The monitoring and verification procedures clearly define the preventative measures taken to prevent the re-occurrence of deviations. The person responsible for verifying the program must be different from the person performing the task. This program must be regularly reviewed and updated to assess its effectiveness under changing conditions.
The actual monitoring of the adequacy of this program will be done by monitoring and assessing tasks 1.10.02.02 to 1.10.02.08.
A) Carriers used by the establishment must be designed, constructed, maintained, cleaned and utilized in a manner to prevent food contamination. Carriers must be suitable for the transportation of food. This can be verified by visual inspection upon receipt by the manufacturer and prior to loading to ensure they are free from contamination and suitable for the transportation of food. Carriers permit effective separation of different foods or foods from non-food items where necessary during transport. Carriers provide effective protection from contamination, including dust and fumes. The manufacturer has a program in place or assurances to demonstrate the adequacy of cleaning and sanitizing. For example, the plant should have records that the carrier is properly cleaned and sanitized. Special attention should be given to carriers used to transport goat and sheep milk from the farm to the establishment to ensure that these meet the appropriate requirements.
In the event that the same carriers are used for a variety of different foods (e.g. egg albumen) or for raw and pasteurized dairy products, procedures must be in place to ensure that there is not a contamination risk to subsequent loads. For example, the manufacturer receives a cleaning certificate and a record of the previous material transported prior to loading or unloading dual use tankers. The manufacturer has a program in place to verify the adequacy of cleaning, e.g. tanker inspections, sensory evaluation of ingredients and/or analysis as appropriate.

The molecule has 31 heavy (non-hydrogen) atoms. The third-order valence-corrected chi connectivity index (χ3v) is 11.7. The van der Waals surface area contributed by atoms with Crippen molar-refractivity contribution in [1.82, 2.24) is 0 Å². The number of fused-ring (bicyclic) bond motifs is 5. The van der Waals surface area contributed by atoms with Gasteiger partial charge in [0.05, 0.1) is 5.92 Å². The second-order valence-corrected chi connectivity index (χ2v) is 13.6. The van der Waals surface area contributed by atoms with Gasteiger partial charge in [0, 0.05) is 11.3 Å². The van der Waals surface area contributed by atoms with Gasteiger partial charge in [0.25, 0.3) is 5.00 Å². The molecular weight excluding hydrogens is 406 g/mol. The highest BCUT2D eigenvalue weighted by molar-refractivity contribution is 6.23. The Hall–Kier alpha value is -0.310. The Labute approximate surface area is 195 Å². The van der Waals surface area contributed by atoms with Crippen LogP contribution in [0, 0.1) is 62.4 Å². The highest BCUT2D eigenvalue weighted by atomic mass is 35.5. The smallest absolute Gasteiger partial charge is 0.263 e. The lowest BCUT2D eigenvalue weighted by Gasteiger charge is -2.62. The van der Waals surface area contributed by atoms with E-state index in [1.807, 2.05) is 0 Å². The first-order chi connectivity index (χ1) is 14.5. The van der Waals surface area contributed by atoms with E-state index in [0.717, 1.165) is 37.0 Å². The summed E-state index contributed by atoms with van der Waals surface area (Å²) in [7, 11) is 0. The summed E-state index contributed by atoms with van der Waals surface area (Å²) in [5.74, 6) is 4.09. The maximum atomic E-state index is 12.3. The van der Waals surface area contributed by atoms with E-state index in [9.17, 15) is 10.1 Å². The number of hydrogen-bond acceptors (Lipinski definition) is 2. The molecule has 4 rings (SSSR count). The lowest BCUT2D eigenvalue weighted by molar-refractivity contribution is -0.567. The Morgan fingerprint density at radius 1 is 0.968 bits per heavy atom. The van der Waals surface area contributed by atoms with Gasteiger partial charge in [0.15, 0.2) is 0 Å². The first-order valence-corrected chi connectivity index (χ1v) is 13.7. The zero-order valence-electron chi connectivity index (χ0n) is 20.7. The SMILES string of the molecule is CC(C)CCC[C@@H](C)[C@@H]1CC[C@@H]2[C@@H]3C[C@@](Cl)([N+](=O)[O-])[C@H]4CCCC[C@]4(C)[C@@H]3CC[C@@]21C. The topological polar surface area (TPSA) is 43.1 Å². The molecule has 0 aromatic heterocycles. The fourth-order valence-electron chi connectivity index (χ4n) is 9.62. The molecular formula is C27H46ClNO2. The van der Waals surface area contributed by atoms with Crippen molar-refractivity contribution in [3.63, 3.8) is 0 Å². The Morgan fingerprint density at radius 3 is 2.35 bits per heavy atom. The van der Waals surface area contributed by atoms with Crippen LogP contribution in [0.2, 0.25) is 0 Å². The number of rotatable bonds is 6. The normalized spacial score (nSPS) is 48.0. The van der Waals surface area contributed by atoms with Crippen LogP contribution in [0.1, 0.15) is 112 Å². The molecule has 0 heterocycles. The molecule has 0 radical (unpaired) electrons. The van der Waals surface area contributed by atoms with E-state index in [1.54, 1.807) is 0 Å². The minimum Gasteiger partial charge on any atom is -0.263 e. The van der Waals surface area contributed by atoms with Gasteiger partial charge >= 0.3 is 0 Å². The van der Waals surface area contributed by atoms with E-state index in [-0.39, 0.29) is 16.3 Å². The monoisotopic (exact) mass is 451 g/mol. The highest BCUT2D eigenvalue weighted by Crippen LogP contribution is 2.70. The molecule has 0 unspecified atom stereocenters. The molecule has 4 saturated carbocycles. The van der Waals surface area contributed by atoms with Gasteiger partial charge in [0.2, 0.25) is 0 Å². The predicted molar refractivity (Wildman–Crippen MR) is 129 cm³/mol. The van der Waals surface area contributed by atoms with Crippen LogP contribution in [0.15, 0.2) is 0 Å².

The transportation of pasteurized dairy products in bulk multi-use containers without re-pasteurization is strongly discouraged as there is no guarantee that equipment is adequately cleaned. Re-useable plastic totes are not acceptable for the transporting of pasteurized product. For establishments who do not wish to re-pasteurize already pasteurized product, food carriers, tanks, transport lines and transfer pumps must be dedicated to pasteurized product only. This practice must be limited to certain products such as whey or condensed milk destined for drying, ice cream mix or cream cheese mix but would not be acceptable for fluid milk and cream. As well, documented protocol and written records for this practice are required to maintain the pasteurized product integrity. This practice will have to be assessed on a case by case basis.
Ingredients and finished product requiring temperature controls must be transported in a manner to prevent temperature abuse that could result in deterioration affecting product safety. Dairy products which require refrigeration are transported at a transport temperature of 4°C or less; refrigerated ingredients at a transport temperature of 4°C or less; frozen ingredients at a transport temperature that does not permit thawing. Transportation temperatures must be monitored and recorded to ensure proper temperatures for refrigerated and frozen ingredients. Finished product must be transported under conditions to prevent microbiological, physical and chemical deterioration.